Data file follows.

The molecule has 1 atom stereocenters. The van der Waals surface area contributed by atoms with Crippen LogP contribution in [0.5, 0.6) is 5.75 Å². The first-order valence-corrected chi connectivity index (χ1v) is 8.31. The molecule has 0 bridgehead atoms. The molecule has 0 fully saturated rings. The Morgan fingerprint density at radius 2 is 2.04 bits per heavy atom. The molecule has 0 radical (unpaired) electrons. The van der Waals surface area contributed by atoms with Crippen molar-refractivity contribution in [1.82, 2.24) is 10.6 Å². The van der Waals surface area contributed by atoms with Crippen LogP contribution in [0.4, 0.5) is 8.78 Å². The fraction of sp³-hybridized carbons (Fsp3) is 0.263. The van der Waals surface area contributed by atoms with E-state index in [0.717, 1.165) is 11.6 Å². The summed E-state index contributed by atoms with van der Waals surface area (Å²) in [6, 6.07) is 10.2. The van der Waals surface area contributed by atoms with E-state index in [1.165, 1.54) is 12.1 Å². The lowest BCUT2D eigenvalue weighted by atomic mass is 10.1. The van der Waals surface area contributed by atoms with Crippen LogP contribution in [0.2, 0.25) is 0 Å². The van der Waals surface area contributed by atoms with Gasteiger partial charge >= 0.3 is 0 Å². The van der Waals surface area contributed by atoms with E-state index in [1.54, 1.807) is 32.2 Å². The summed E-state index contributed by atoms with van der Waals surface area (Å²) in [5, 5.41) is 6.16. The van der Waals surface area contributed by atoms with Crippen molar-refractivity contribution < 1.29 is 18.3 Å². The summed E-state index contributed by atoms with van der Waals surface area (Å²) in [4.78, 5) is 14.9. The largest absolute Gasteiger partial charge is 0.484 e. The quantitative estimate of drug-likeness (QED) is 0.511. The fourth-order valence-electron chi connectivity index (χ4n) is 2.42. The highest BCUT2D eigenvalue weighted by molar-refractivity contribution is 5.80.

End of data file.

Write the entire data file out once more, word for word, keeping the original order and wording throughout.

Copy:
The molecule has 1 atom stereocenters. The van der Waals surface area contributed by atoms with Crippen LogP contribution in [0.5, 0.6) is 5.75 Å². The first-order valence-corrected chi connectivity index (χ1v) is 8.31. The molecule has 0 bridgehead atoms. The molecule has 0 fully saturated rings. The Morgan fingerprint density at radius 2 is 2.04 bits per heavy atom. The molecule has 0 radical (unpaired) electrons. The van der Waals surface area contributed by atoms with Crippen molar-refractivity contribution in [1.82, 2.24) is 10.6 Å². The van der Waals surface area contributed by atoms with Crippen LogP contribution in [0.4, 0.5) is 8.78 Å². The fraction of sp³-hybridized carbons (Fsp3) is 0.263. The van der Waals surface area contributed by atoms with E-state index in [0.717, 1.165) is 11.6 Å². The summed E-state index contributed by atoms with van der Waals surface area (Å²) in [6, 6.07) is 10.2. The van der Waals surface area contributed by atoms with E-state index in [1.165, 1.54) is 12.1 Å². The lowest BCUT2D eigenvalue weighted by atomic mass is 10.1. The van der Waals surface area contributed by atoms with Crippen LogP contribution in [0.2, 0.25) is 0 Å². The van der Waals surface area contributed by atoms with Gasteiger partial charge >= 0.3 is 0 Å². The van der Waals surface area contributed by atoms with E-state index in [1.54, 1.807) is 32.2 Å². The summed E-state index contributed by atoms with van der Waals surface area (Å²) in [5, 5.41) is 6.16. The van der Waals surface area contributed by atoms with Crippen molar-refractivity contribution < 1.29 is 18.3 Å². The summed E-state index contributed by atoms with van der Waals surface area (Å²) in [4.78, 5) is 14.9. The largest absolute Gasteiger partial charge is 0.484 e. The quantitative estimate of drug-likeness (QED) is 0.511. The fourth-order valence-electron chi connectivity index (χ4n) is 2.42. The highest BCUT2D eigenvalue weighted by molar-refractivity contribution is 5.80.